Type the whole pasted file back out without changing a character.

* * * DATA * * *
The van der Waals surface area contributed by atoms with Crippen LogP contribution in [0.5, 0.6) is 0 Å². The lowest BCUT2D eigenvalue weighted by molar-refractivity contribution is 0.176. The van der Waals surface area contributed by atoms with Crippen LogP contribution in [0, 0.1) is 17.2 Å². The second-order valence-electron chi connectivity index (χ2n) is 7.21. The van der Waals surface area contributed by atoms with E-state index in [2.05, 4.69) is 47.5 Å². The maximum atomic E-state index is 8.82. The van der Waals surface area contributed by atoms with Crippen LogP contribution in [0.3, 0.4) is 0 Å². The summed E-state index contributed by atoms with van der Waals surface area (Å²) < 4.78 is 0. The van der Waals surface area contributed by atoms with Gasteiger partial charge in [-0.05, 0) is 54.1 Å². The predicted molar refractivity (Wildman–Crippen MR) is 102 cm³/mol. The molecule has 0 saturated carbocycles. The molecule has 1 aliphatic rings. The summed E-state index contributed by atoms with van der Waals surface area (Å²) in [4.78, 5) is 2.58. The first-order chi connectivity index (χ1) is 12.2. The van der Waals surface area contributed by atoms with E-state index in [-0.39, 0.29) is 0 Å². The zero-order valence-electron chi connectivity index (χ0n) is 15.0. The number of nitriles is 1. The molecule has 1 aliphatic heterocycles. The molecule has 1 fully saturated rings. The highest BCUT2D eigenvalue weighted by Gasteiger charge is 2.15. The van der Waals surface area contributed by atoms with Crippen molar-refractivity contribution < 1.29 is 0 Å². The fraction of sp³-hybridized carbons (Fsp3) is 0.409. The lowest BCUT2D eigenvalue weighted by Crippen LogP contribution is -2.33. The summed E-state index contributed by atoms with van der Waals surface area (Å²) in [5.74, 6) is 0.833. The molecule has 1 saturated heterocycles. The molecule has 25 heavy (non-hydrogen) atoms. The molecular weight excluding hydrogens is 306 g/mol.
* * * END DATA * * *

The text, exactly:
The van der Waals surface area contributed by atoms with Crippen LogP contribution in [0.5, 0.6) is 0 Å². The lowest BCUT2D eigenvalue weighted by molar-refractivity contribution is 0.176. The van der Waals surface area contributed by atoms with Crippen LogP contribution in [0, 0.1) is 17.2 Å². The second-order valence-electron chi connectivity index (χ2n) is 7.21. The van der Waals surface area contributed by atoms with E-state index in [2.05, 4.69) is 47.5 Å². The maximum atomic E-state index is 8.82. The van der Waals surface area contributed by atoms with Crippen LogP contribution in [0.3, 0.4) is 0 Å². The summed E-state index contributed by atoms with van der Waals surface area (Å²) < 4.78 is 0. The van der Waals surface area contributed by atoms with Gasteiger partial charge in [-0.05, 0) is 54.1 Å². The predicted molar refractivity (Wildman–Crippen MR) is 102 cm³/mol. The molecule has 0 saturated carbocycles. The molecule has 1 aliphatic rings. The summed E-state index contributed by atoms with van der Waals surface area (Å²) in [4.78, 5) is 2.58. The first-order chi connectivity index (χ1) is 12.2. The van der Waals surface area contributed by atoms with E-state index in [-0.39, 0.29) is 0 Å². The zero-order valence-electron chi connectivity index (χ0n) is 15.0. The number of nitriles is 1. The molecule has 1 aliphatic heterocycles. The molecule has 1 fully saturated rings. The highest BCUT2D eigenvalue weighted by Gasteiger charge is 2.15. The van der Waals surface area contributed by atoms with Crippen molar-refractivity contribution < 1.29 is 0 Å². The fraction of sp³-hybridized carbons (Fsp3) is 0.409. The lowest BCUT2D eigenvalue weighted by Crippen LogP contribution is -2.33. The summed E-state index contributed by atoms with van der Waals surface area (Å²) in [5.74, 6) is 0.833. The molecule has 1 saturated heterocycles. The molecule has 25 heavy (non-hydrogen) atoms. The molecular weight excluding hydrogens is 306 g/mol.